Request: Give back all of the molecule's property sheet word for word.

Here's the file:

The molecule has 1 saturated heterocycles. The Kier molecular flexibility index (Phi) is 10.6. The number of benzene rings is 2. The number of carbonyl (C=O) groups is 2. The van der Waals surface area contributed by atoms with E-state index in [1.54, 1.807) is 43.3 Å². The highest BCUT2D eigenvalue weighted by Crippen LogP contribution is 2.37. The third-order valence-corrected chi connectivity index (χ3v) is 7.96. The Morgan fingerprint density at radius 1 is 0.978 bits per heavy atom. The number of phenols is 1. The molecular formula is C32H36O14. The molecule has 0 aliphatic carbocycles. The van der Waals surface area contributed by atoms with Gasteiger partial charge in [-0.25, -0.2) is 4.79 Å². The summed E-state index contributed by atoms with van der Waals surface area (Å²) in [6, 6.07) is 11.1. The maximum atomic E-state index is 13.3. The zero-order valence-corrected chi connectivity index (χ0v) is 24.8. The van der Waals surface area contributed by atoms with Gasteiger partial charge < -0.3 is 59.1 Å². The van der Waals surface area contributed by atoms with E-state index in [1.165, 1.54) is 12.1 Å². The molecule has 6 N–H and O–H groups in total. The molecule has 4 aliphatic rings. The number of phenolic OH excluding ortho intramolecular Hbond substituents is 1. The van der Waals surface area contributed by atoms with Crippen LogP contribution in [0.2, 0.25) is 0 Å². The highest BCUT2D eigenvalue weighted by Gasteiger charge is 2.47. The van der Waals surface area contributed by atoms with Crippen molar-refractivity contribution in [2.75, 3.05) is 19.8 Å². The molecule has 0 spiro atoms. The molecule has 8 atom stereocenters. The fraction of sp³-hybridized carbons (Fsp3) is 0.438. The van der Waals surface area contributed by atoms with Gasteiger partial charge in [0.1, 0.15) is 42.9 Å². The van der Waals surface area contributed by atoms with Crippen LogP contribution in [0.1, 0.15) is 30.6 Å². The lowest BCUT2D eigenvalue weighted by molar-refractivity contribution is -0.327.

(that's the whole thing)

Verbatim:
The molecule has 1 saturated heterocycles. The Kier molecular flexibility index (Phi) is 10.6. The number of benzene rings is 2. The number of carbonyl (C=O) groups is 2. The van der Waals surface area contributed by atoms with E-state index in [1.54, 1.807) is 43.3 Å². The highest BCUT2D eigenvalue weighted by Crippen LogP contribution is 2.37. The third-order valence-corrected chi connectivity index (χ3v) is 7.96. The Morgan fingerprint density at radius 1 is 0.978 bits per heavy atom. The number of phenols is 1. The molecular formula is C32H36O14. The molecule has 0 aliphatic carbocycles. The van der Waals surface area contributed by atoms with Gasteiger partial charge in [-0.25, -0.2) is 4.79 Å². The summed E-state index contributed by atoms with van der Waals surface area (Å²) in [6, 6.07) is 11.1. The maximum atomic E-state index is 13.3. The zero-order valence-corrected chi connectivity index (χ0v) is 24.8. The van der Waals surface area contributed by atoms with Gasteiger partial charge < -0.3 is 59.1 Å². The van der Waals surface area contributed by atoms with E-state index in [1.165, 1.54) is 12.1 Å². The molecule has 6 N–H and O–H groups in total. The molecule has 4 aliphatic rings. The number of phenolic OH excluding ortho intramolecular Hbond substituents is 1. The van der Waals surface area contributed by atoms with Crippen LogP contribution in [0.2, 0.25) is 0 Å². The highest BCUT2D eigenvalue weighted by Gasteiger charge is 2.47. The van der Waals surface area contributed by atoms with Crippen molar-refractivity contribution in [2.75, 3.05) is 19.8 Å². The molecule has 0 spiro atoms. The molecule has 8 atom stereocenters. The fraction of sp³-hybridized carbons (Fsp3) is 0.438. The van der Waals surface area contributed by atoms with Gasteiger partial charge in [0.1, 0.15) is 42.9 Å². The van der Waals surface area contributed by atoms with Crippen LogP contribution in [0.1, 0.15) is 30.6 Å². The lowest BCUT2D eigenvalue weighted by molar-refractivity contribution is -0.327.